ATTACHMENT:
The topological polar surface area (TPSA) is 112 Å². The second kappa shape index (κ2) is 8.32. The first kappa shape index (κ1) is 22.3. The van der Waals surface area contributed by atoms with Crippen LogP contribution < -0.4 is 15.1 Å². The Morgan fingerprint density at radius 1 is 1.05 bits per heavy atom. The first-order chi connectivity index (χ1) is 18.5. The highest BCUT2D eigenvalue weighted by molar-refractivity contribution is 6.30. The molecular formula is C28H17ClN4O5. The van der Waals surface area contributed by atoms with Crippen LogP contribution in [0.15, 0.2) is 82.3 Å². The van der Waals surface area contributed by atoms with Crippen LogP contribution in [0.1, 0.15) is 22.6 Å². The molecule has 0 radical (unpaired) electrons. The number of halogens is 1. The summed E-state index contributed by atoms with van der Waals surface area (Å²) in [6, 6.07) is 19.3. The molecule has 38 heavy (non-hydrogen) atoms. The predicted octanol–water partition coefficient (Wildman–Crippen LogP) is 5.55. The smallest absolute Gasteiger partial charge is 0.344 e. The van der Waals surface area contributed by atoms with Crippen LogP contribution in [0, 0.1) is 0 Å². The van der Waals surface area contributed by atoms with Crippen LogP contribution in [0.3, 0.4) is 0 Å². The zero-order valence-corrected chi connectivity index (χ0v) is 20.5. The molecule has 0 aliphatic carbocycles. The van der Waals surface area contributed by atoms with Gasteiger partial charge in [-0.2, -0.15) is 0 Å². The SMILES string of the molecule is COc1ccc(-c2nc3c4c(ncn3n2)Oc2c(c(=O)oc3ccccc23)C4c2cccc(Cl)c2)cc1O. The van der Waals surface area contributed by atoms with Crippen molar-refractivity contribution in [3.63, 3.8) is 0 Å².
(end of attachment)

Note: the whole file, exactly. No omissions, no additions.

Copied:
The topological polar surface area (TPSA) is 112 Å². The second kappa shape index (κ2) is 8.32. The first kappa shape index (κ1) is 22.3. The van der Waals surface area contributed by atoms with Crippen LogP contribution < -0.4 is 15.1 Å². The Morgan fingerprint density at radius 1 is 1.05 bits per heavy atom. The first-order chi connectivity index (χ1) is 18.5. The highest BCUT2D eigenvalue weighted by molar-refractivity contribution is 6.30. The molecular formula is C28H17ClN4O5. The van der Waals surface area contributed by atoms with Crippen LogP contribution in [0.15, 0.2) is 82.3 Å². The van der Waals surface area contributed by atoms with Crippen LogP contribution in [0.1, 0.15) is 22.6 Å². The molecule has 0 radical (unpaired) electrons. The number of halogens is 1. The summed E-state index contributed by atoms with van der Waals surface area (Å²) in [6, 6.07) is 19.3. The molecule has 38 heavy (non-hydrogen) atoms. The predicted octanol–water partition coefficient (Wildman–Crippen LogP) is 5.55. The smallest absolute Gasteiger partial charge is 0.344 e. The van der Waals surface area contributed by atoms with Crippen LogP contribution in [0, 0.1) is 0 Å². The van der Waals surface area contributed by atoms with Crippen LogP contribution in [0.3, 0.4) is 0 Å². The zero-order valence-corrected chi connectivity index (χ0v) is 20.5. The molecule has 0 aliphatic carbocycles. The van der Waals surface area contributed by atoms with Gasteiger partial charge in [-0.2, -0.15) is 0 Å². The SMILES string of the molecule is COc1ccc(-c2nc3c4c(ncn3n2)Oc2c(c(=O)oc3ccccc23)C4c2cccc(Cl)c2)cc1O. The van der Waals surface area contributed by atoms with Crippen molar-refractivity contribution in [3.63, 3.8) is 0 Å².